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Latin America Report

Port Director: Panama Expansion, Larger Ships Make Miami A 'Global Gateway'

Moises Castillo
AP via Miami Herald
Panamanians celebrate as the Panama Canal's first post-Panamax ship, China's Cosco Shipping Panama, enters the waterway's new, wider locks on Sunday.

On Sunday morning, a 984-foot-long Chinese container vessel – aptly renamed Panama – became the first ship to enter the new, wider locks of the Panama Canal. The waterway’s $5.5 billion expansion ran over budget and almost two years behind schedule. But now that it can accommodate more massive, post-Panamax ships, it should be a boon to U.S. harbors like PortMiami.

That's because PortMiami, after its own $2 billion expansion, can now receive post-Panamax vessels – and the first from the Panama Canal arrives here early next month.

RELATED:Canal Quarrel: How PortMiami's Future Is Tied To Tiny Panama

PortMiami is already Miami’s second-largest economic engine and its door to the almost $50 billion annual trade it does with Latin America. But that commerce, at least in dollar terms, is slumping quite a bit these days. So to better understand what the post-Panamax future means for South Florida, WLRN’s Tom Hudson and Tim Padgett sat down with PortMiami Director Juan Kuryla at his offices – before he headed to Panama for the 102-year-old canal’s re-opening.

Has there been a lot of anxiety here, in ports like Miami’s, waiting for the Panama Canal expansion to finally be finished?

I'll tell you, anxiety, yes. But also anticipation, excitement. This is a once-in-a-lifetime occasion. It’s a project of tremendous, tremendous magnitude, not only for the people of Panama, but for ports worldwide. There’s been so much effort by so many ports to be post-Panamax ready – the day couldn’t have come any sooner.

Let’s switch to July 9 – when PortMiami will for the first time welcome a post-Panamax ship from the Panama Canal. Describe what’s been done to make PortMiami ready for that.

Yeah, July 9 is a huge day for us. We’ve been receiving the larger vessels already, but yes, we have built the tunnel that connects the port directly with the interstate highway system. We have dredged to 50 feet, becoming the only port south of Virginia with a capacity to accommodate vessels drafting up to that depth. We have restored on-dock rail. And we have acquired super post-Panamax Gantry cranes.

What does the port expansion represent – the bottom line in terms of economic opportunity?

Having Miami as a deep-water port, the return is thousands and thousands of jobs...a very large snowball effect. -Juan Kuryla

Over 50 percent of the products we buy here in Florida are not coming in through Florida ports. They’re coming in through Savannah, through Charleston – they’re coming in through L.A. and Long Beach and being railed all the way over here. And you know, that is the one stat that really bothers us.

So having Miami as a deep-water port, the return is thousands and thousands of jobs that are generated by the industry. With the larger ships, we’ll be unloading more containers at the same time, so there is a very large snowball effect.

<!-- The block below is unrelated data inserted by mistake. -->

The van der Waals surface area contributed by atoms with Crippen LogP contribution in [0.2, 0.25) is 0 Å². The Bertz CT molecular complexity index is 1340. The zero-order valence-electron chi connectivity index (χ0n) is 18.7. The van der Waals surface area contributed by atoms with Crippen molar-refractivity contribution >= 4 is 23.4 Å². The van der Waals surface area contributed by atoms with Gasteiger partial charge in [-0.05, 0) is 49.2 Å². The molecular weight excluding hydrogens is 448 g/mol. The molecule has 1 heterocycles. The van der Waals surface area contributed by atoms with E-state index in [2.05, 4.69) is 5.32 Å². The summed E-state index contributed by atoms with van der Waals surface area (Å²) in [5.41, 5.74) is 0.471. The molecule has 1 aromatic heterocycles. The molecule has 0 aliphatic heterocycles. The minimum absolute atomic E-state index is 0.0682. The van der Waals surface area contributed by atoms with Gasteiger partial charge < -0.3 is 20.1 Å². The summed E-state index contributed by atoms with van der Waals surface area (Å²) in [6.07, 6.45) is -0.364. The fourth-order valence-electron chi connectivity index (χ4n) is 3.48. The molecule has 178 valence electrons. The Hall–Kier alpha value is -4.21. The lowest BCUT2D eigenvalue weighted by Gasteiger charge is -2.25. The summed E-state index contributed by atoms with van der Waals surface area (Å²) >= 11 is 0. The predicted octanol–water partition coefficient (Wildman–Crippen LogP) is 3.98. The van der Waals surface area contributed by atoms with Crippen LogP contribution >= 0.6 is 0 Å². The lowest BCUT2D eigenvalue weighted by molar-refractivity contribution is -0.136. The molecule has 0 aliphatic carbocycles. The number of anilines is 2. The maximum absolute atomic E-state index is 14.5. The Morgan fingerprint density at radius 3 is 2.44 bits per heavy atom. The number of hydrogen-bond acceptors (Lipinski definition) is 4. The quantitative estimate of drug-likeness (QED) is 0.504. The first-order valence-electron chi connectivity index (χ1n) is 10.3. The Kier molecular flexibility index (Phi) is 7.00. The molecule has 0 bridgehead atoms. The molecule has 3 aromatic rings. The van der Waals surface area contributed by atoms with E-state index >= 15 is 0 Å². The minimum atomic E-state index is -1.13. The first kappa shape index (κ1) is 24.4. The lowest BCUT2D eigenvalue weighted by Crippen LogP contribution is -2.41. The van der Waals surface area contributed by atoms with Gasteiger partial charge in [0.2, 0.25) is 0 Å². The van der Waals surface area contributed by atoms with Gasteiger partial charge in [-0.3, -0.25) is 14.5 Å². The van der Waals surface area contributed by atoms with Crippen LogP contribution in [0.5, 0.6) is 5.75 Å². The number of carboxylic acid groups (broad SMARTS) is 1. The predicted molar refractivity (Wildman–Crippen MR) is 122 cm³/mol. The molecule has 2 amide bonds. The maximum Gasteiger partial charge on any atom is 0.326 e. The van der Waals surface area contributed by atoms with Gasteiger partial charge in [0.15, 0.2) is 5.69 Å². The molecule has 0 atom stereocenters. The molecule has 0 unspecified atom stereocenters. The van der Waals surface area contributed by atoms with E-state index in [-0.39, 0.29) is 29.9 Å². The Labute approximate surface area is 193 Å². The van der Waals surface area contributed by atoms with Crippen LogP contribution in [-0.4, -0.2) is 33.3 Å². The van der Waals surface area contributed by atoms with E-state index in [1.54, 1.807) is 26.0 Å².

Panama Canal Director Jorge Quijano told us that Panama plans not just to receive bigger ships but to make itself a larger logistics and financial center. And he said they were hoping to take some business away from Miami. What sort of rivalry are we seeing develop between Panama and Miami to be the commercial gateway to the Americas?

Credit PortMiami
PortMiami Director Juan Kuryla

That’s a great question. Jorge is my friend, but of course he wants Panama to become a hub. I think there’s plenty for everyone. What we have that I think Panama doesn’t have is that we’re right here at the tip of the peninsula in the United States.

But the opening of the expanded Panama Canal comes at a time when the Latin American economies have slowed down considerably, as has the Chinese economy –and world trade has certainly slowed down.

Well, last year, fiscal 2015, we were up 15 percent.

By volume or value?

Volume. This year the first eight months indicate 5 percent growth over the previous year. But in terms of trade, one of the advantages that Port Miami has is that we’re very well diversified regarding where the cargo is coming from. If you look at our top 10 trading countries, you have countries from Asia, from Europe, from South America. In fact, we have changed our logo. We no longer say “Gateway to the Americas.” We call ourselves “A Global Gateway” now.

You’ve seen a fully laden post-Panamax ship. Describe it.

It’s massive. It’s like you’re bouncing a basketball and then you have LeBron James bouncing a basketball. It’s that much bigger and greater. It changes the skyline. It’s a wow factor. If you like ships, and if you understand even just a little bit of what this represents for a community, you just say, “Wow.”


Tim Padgett is the Americas editor for Miami NPR affiliate WLRN, covering Latin America, the Caribbean and their key relationship with South Florida.
In a journalism career covering news from high global finance to neighborhood infrastructure, Tom Hudson is the Vice President of News and Special Correspondent for WLRN. He hosts and produces the Sunshine Economy and anchors the Florida Roundup in addition to leading the organization's news engagement strategy.